Contract Medical Device Manufacturers Are on the Rise to Keep Costs Low
Hardware startups know that keeping costs down is essential. It’s also essential to move as fast as possible from concept to prototype to market -- while also accommodating design change iterations such as beta user input, certification requirements and test findings.
Well, one way that many hardware startups are achieving this tricky-to-impossible trifecta of “faster, cheaper and better” is by turning to third party manufacturers, also known as Contract Manufacturing Organizations (CMOs). One area in particular includes medical devices.
New Trends in Medical Device Manufacturing
According to a Duff & Phelps’ report, "The global medical devices contract manufacturing market generated annual revenues of $70 billion in 2017, and is forecasted to increase to $115 billion in 2022, a compound annual growth rate (CAGR) of 9.5%."
In the report, Duff & Phelps segments the medical device contract manufacturing industry by the following:
- Device type:Class I, II and III devices
- Application: orthopedic and spine, cardiovascular, radiology and general medical devices
- Service: prototype development, finished device manufacturing, assembly and packaging, and testing and regulatory support services
Thomasnet.com defines the medical device market as, "extremely broad, encompassing items as simple as bandages all the way through to ultra high-tech pacemakers."
The report explains that factors contributing to the growing number of high-tech medical devices, include:
- Industry 4.0 manufacturing methods and service providers
- IoMT (Internet of medical Things)
- Growing aging population that requires more health care
- Overall global access to medical care is expanding
The Thomas Index Report data also reveals that, "over the past six months, sourcing activity for [medical device manufacturing] is up 30% over its historical average."
What To Be Aware Of When Contracting
In a follow-up interview between myself and Tony Uphoff, President & CEO of Thomas, he shares a few insights on how to safely source medical manufacturing.
Q: What manufacturing sourcing trends should startups be aware of?
Re-shoring. U.S.-based entrepreneurs need to think about bringing manufacturing back to the United States.
"While overseas suppliers have seen the lion's share of the work for the past 50 years, the benefits of re-shoring are becoming too much to ignore for a growing number of medical device manufacturers. Innovations in automation and loosened regulatory barriers are making it more viable to bring manufacturing back to the US, where greater control over the process and a shorter time-to-market are helping startups and entrepreneurs get a foothold in the industry."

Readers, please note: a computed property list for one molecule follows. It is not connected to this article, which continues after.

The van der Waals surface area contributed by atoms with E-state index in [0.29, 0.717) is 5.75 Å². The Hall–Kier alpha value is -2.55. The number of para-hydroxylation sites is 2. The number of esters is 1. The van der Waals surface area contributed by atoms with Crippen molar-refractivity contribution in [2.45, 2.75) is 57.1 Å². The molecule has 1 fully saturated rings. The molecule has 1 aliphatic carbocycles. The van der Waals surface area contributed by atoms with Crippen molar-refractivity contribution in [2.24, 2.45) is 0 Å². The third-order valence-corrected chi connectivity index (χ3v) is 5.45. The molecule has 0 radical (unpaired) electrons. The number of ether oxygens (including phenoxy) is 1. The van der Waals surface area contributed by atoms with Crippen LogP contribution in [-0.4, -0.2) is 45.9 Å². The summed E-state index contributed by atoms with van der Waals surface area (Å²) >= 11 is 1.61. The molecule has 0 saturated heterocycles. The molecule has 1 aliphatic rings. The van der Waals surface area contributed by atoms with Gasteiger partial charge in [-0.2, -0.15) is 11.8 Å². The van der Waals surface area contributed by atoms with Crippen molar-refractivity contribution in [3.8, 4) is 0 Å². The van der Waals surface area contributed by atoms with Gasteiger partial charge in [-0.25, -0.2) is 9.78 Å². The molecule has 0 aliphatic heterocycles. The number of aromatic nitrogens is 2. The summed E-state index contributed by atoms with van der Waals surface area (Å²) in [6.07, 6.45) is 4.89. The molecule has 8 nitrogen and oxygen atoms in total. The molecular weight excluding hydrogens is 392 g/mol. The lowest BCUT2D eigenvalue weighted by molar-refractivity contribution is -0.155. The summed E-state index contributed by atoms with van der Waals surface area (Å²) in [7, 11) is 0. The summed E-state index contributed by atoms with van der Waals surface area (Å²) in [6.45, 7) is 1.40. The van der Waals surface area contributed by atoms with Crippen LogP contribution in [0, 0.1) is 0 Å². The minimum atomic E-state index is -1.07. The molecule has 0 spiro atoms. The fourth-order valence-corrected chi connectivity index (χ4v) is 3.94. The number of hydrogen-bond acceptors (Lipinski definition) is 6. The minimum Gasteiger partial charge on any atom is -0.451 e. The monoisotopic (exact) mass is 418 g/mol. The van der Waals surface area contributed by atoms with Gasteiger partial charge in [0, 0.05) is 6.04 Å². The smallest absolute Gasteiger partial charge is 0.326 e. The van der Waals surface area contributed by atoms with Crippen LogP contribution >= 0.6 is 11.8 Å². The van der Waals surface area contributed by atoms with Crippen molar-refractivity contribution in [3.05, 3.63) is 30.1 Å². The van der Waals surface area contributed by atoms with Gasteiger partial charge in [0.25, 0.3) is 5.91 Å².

Q: Any advice for medical hardware startups in terms of sourcing decisions?
Protect your IP (Intellectual Property). "If you have any kind of intellectual property in your new products, be very careful about sourcing production overseas, particularly in China, where IP theft by manufacturers is an ongoing concern."
Uphoff also advises startups to check your proposed manufacturing partners for regulatory expertise:
"While any supplier's ISO 13485 certification is a must, when sourcing a contract medical device manufacturer, a startup would do well to look for a company that has a great deal of regulatory expertise, and can take a product from design and development to testing, validation, manufacturing, and ultimately delivery to market. Medical device industry expertise and a proven track record are vital when choosing a Contract Manufacturer – it can make or break the success of the new product."
Remember, do your research. When the success of your new product and company are at stake, it's not just a good idea, it's essential.
About the author: (Daniel Dern)
Daniel P. Dern is an independent Boston-based technology, business and marketing writer. His articles have appeared everywhere from the Boston Globe and ComputerWorld to IEEE Spectrum and TechTarget. He was editor of Byte.com for several years, and the founding editor of Internet World Magazine. Daniel also writes science fiction and children's stories, and is an amateur magician.
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